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New photo: ASPCA offering reward in case of Long Island pit pull puppy thrown from car

Joey remains in critical condition after he suffered three broken neck vertebrae.

The ASPCA is now offering a $15,000 reward for any information in the case of a three-month-old pit bull puppy who was bound in a black bag and thrown out of a moving car.

The appalling case of animal abuse occurred last Saturday in Brentwood, Long Island.

Joey was found malnourished and struggling to breathe, and he suffered three broken neck vertebrae. The pup remains in critical
condition at the West Islip Emergency Veterinary Clinic, where he is being treated with Valium and morphine, Roy Gross, chief at the Suffolk County SPCA, told Metro.



Recovery may take months

Joey was lucky to survive the horrific fall, but the recovery time could
span three to four months, according to the chief of the clinic's
emergency department, Dr. Lynda Louden.

“He still is working through some major issues," said Gross. "Hopefully there’s no nerve damage, that way it will be able to regain movement in its legs.”

It's too soon to know it the dog will ever walk again, said Gross.

There has been an outpouring of both outrage and support for the abused puppy.

“Our secretaries had a difficult time answering some of the, over 100, phone calls — people crying and just really taken by this cruel act. It just goes to show the compassion that people have toward animals. These are people who consider their pets part of their family,” Gross said.

Joey likely used in dog fighting




Also distressing, upon examination of the puppy, bite marks were found
around the bottom area of his neck, markers that the puppy may have been
used as a bait dog by dog fighters.

"Joey was used as bait," Gross said. "The bite marks on his neck include very
fresh ones as well as older scar marks. The location of the marks
indicated that they were likely a result of submission acquired during a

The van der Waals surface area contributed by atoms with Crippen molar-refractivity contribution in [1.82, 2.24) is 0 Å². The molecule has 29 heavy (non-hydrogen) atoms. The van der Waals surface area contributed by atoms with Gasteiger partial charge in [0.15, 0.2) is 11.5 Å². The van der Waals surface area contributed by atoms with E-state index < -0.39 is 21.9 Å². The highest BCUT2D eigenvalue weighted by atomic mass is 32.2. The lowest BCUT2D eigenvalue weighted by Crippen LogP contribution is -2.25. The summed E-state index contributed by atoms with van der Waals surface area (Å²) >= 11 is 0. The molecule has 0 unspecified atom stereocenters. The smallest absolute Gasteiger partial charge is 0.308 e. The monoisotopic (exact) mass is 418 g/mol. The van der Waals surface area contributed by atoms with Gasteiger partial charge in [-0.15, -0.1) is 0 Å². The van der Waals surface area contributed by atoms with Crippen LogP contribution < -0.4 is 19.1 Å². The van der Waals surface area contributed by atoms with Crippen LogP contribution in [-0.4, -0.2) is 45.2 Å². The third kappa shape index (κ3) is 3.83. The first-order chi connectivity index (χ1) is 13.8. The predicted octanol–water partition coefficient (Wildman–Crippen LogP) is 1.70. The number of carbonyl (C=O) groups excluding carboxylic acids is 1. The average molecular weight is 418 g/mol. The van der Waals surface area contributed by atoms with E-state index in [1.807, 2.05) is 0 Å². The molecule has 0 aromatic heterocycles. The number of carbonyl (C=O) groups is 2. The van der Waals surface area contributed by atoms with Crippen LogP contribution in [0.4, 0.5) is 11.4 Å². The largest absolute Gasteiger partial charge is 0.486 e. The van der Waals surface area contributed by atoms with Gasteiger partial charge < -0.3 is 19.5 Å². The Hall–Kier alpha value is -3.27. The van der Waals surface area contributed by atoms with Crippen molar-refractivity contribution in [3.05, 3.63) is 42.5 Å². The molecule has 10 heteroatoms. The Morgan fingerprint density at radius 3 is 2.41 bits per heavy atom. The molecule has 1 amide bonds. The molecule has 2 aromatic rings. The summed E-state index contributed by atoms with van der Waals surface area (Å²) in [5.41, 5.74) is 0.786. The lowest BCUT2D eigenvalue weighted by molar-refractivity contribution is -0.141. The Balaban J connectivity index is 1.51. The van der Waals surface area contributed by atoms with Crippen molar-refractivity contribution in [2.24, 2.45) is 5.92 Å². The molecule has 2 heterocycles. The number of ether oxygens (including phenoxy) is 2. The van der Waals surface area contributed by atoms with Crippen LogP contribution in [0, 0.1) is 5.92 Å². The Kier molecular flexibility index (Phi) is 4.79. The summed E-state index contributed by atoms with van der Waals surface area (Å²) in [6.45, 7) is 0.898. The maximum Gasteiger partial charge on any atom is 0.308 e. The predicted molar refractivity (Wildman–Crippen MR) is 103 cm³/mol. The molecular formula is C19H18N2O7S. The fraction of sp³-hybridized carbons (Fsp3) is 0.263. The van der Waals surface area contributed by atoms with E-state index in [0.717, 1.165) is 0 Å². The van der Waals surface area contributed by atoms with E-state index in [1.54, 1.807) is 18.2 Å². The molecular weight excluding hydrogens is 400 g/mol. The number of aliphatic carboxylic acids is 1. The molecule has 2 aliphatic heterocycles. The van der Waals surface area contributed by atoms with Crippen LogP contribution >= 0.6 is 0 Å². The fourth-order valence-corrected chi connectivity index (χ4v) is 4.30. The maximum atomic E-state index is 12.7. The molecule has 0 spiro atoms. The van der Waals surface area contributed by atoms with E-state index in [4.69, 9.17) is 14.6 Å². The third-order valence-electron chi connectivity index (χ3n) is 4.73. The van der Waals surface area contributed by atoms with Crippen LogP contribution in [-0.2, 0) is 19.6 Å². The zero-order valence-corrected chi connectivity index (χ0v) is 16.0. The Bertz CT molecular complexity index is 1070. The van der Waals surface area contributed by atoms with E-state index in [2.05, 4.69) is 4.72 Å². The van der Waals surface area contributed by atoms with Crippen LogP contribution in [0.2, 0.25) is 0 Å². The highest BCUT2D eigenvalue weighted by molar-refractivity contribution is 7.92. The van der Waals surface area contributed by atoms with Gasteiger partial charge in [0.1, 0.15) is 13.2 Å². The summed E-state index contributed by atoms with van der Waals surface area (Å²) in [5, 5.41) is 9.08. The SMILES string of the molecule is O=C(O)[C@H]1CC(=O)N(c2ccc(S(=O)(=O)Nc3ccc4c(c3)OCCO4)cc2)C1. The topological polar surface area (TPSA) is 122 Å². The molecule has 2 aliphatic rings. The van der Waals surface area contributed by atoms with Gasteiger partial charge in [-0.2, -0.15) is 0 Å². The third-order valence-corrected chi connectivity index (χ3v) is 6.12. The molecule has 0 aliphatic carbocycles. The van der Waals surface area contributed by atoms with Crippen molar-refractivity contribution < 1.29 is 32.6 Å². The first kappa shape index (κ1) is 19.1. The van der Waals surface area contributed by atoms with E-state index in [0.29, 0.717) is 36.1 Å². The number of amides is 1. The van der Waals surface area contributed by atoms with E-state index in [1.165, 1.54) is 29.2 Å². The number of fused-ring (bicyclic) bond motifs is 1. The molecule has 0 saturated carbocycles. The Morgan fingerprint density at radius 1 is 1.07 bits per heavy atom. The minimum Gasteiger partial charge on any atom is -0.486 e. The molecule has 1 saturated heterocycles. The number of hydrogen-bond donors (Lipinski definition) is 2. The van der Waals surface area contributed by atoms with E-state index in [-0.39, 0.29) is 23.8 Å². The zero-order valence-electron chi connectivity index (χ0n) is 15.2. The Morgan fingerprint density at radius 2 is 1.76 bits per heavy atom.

staged dogfight."

"I think he was probably used as bait, or they were trying to start
fighting him and he wasn't good enough and that's why they discarded
him," Dr. Danielle Wharton, a veterinarian at the clinic, told Newsday earlier this week.

Bait dogs are ones that are abused to assert the other fighting dog’s
dominance and brute strength,
Gross explained. They can be shot at, stabbed, or thrown to a wall, just
to brutally assert dominance and strength and hype up the other
fighting dog.

"What is just so sad is that pit bulls are actually really so sweet, and
very affectionate," Gross mentioned with a drop in his voice. "This
actually is why they are so vulnerable to being trained for fighting
sadly, because they are just so eager to please their masters …You can
make anything aggressive by starving and tormenting and then training
them through desperation."

"But I can almost assure you that he will make a great, loving dog if no nerve damage was suffered and he recovers," he added.


Dog fighting is a problem on Long Island, Gross lamented, and said the fights often take place in residential areas, and even by schools. The dog-fighting rings are usually accompanied by illegal guns, drug use and gambling.

But he soon followed with a surge of optimism: "From the feedback these past few days regarding Joey’s condition, it is clear that this will no longer be tolerated, at least not in Suffolk County, if I can say that much. Just the way the community has come together for this is proof of that."



Anyone with information about the incident is asked to call the Suffolk County SPCA at 631-382-7722.

 
 
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